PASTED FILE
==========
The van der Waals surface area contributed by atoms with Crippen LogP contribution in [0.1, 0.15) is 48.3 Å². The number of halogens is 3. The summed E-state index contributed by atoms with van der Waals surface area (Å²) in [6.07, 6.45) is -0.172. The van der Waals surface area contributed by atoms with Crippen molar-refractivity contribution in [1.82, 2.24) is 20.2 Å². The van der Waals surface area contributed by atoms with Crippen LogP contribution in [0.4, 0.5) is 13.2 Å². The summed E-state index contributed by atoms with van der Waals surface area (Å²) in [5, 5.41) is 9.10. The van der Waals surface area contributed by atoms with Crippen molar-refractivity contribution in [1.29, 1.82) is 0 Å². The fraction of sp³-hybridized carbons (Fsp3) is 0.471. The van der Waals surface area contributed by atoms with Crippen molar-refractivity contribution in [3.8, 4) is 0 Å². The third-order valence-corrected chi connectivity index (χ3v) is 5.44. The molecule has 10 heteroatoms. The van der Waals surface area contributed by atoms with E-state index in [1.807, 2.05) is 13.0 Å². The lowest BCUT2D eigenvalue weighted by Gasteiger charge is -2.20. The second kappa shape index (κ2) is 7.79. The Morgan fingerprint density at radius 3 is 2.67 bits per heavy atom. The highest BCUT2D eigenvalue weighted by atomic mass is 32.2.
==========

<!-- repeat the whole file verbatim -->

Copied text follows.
The van der Waals surface area contributed by atoms with Crippen LogP contribution in [0.1, 0.15) is 48.3 Å². The number of halogens is 3. The summed E-state index contributed by atoms with van der Waals surface area (Å²) in [6.07, 6.45) is -0.172. The van der Waals surface area contributed by atoms with Crippen molar-refractivity contribution in [1.82, 2.24) is 20.2 Å². The van der Waals surface area contributed by atoms with Crippen LogP contribution in [0.4, 0.5) is 13.2 Å². The summed E-state index contributed by atoms with van der Waals surface area (Å²) in [5, 5.41) is 9.10. The van der Waals surface area contributed by atoms with Crippen molar-refractivity contribution in [1.29, 1.82) is 0 Å². The fraction of sp³-hybridized carbons (Fsp3) is 0.471. The van der Waals surface area contributed by atoms with Crippen molar-refractivity contribution in [3.8, 4) is 0 Å². The third-order valence-corrected chi connectivity index (χ3v) is 5.44. The molecule has 10 heteroatoms. The van der Waals surface area contributed by atoms with E-state index in [1.807, 2.05) is 13.0 Å². The lowest BCUT2D eigenvalue weighted by Gasteiger charge is -2.20. The second kappa shape index (κ2) is 7.79. The Morgan fingerprint density at radius 3 is 2.67 bits per heavy atom. The highest BCUT2D eigenvalue weighted by atomic mass is 32.2.